D&D 5E D&D Beyond Support Included In ‘Monsters Of Drakkenheim’ Kickstarter

The first time a Kickstarter has promised DDB support!

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WotC has been including select third party products on D&D Beyond for some months now, including product from Ghostfire Gaming, Kobold Press, Critical Role, and others.

Monsters of Drakkenheim from the Dungeon Dudes (who are associated with Ghostfire Gaming)--who already have two million dollar Kickstarters to their name, with this one looking likely also--promises D&D Beyond support in advance. It's a 300 page monster book for their highly successful setting. There's also the usual selection of dice, minis, pins, bookmarks, dice bags, plushies, and so on.

150+ New 5e monsters inspired by Eldritch Horrors. Harvest felled foes to craft loot. Engage epic bosses. Explore forbidden lairs.

This is the first time a Kickstarter has included DDB support--you can't have a Kickstarter-funded project on DM's Guild--and it makes it clear that WotC is actively forming long-term partnerships with some publishers to expand the offerings available on their platform. To get the D&D Beyond version, you can add on a $35 VTT license (there are also Roll20 and Foundry options).
 

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Reynard

Legend
Supporter
I can't remember where it was discussed, but it was implied pretty strongly, that the 3PPs would be given the ability to add stuff themselves with these - which would make sense - users can - and we know from various D&D Beyond staff comments that the staff who add content essentially just have a more powerful version of the same tools users can access, and having to wait on the development team to add certain features (some of which remain, to the best of my knowledge, not added). My guess here is that if a 3PP has unique mechanics they actually want to function, rather than merely to be listed, and would require new functionality to be added to Beyond, they'll probably have to make a feature request and get in line, as it were (or pay for time/priority, but that tends to be hideously expensive, at least my industry and many companies just won't do it even if you offer them $$$). I presume WotC/Beyond would have a staff member check over all the additions before they go live of course, to ensure conformation to any content or functionality rules WotC/Beyond have.
I don't use Beyond so I have no idea how automated it is compared to, say, using the Fantasy Grounds 5E system. With Fantasy grounds, you almost invariably need to go to other sources (Grim Press, Rob Twohy) to get fully realized automation.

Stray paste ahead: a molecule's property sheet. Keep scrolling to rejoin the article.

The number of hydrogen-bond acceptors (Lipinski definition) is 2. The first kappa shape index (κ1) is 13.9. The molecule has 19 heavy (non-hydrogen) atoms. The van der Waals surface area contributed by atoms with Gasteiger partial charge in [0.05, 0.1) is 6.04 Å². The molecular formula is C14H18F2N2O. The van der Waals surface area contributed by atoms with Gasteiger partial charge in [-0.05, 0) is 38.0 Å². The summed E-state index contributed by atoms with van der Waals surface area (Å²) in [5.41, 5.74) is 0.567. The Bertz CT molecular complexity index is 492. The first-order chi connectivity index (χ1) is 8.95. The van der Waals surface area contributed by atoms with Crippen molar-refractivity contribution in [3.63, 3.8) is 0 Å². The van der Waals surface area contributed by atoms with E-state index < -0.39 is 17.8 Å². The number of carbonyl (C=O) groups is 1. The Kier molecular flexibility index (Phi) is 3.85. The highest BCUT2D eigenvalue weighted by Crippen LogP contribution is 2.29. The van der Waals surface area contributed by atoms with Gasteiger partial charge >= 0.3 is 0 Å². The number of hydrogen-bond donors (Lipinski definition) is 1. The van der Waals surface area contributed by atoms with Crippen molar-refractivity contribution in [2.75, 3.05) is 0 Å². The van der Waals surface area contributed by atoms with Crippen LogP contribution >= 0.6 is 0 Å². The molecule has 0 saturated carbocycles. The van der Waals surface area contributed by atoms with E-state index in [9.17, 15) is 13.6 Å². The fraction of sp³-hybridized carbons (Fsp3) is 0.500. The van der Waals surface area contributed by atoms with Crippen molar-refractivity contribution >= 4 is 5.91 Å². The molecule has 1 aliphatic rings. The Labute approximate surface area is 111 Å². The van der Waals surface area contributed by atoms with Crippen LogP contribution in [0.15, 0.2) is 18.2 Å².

Dire Bare

Legend
It’s one way to get a PDF and DnDBeyond access at the same time!
For $65, yes. PDF Digital Tier is $30, VTT add-on is $35.

I wouldn't mind having both formats, but not at that price. If I end up purchasing Monsters of Drakkenheim, I'll likely wait for it to be available on D&D Beyond and purchase it solely there, sans PDF.
 


Dire Bare

Legend
Interesting. WotC appears to be going full Steam for D&D. I wonder if that ultimately bodes well for the industry.

Also: oh, look, yet another monster book for of "eldritch horrors." Can we get something fresh, please?
Heh, "eldritch horror" is a well that never runs dry.

I encourage you to click the link and view the Kickstarter page. Lots of art and miniature images, gives a good feel for the Dungeon Dudes vibe. Some of the beasties pictured are . . . disturbing.
 


The interesting part to me is that they will have new conditions and monsters that scale with the number of players (number of attacks, HP, maybe more) which sounds like they would need to add support for this to DDB in some form, which then would make these available beyond this monster book (I hope)
Maybe it is just the book? My DM buys most of his books on Beyond, but only has a free subscription and doesn’t really use anyrhing else it offers. Such people don’t need any rules integration
 

I don't use Beyond so I have no idea how automated it is compared to, say, using the Fantasy Grounds 5E system. With Fantasy grounds, you almost invariably need to go to other sources (Grim Press, Rob Twohy) to get fully realized automation.
Like, I'm a lazy moron if I say so myself, when I've left work anyway, when it comes to tools for building things, but I've built entire fully-functional subclasses, magic items that do stuff, races that work and so on using the tools D&D Beyond offers. All ones that fit "within the lines" for sure, but they worked - sometimes I had to tweak them a bit or find one someone had done and take it apart, then either copy or rip off what they did, but I was genuinely surprised how well it worked.
 


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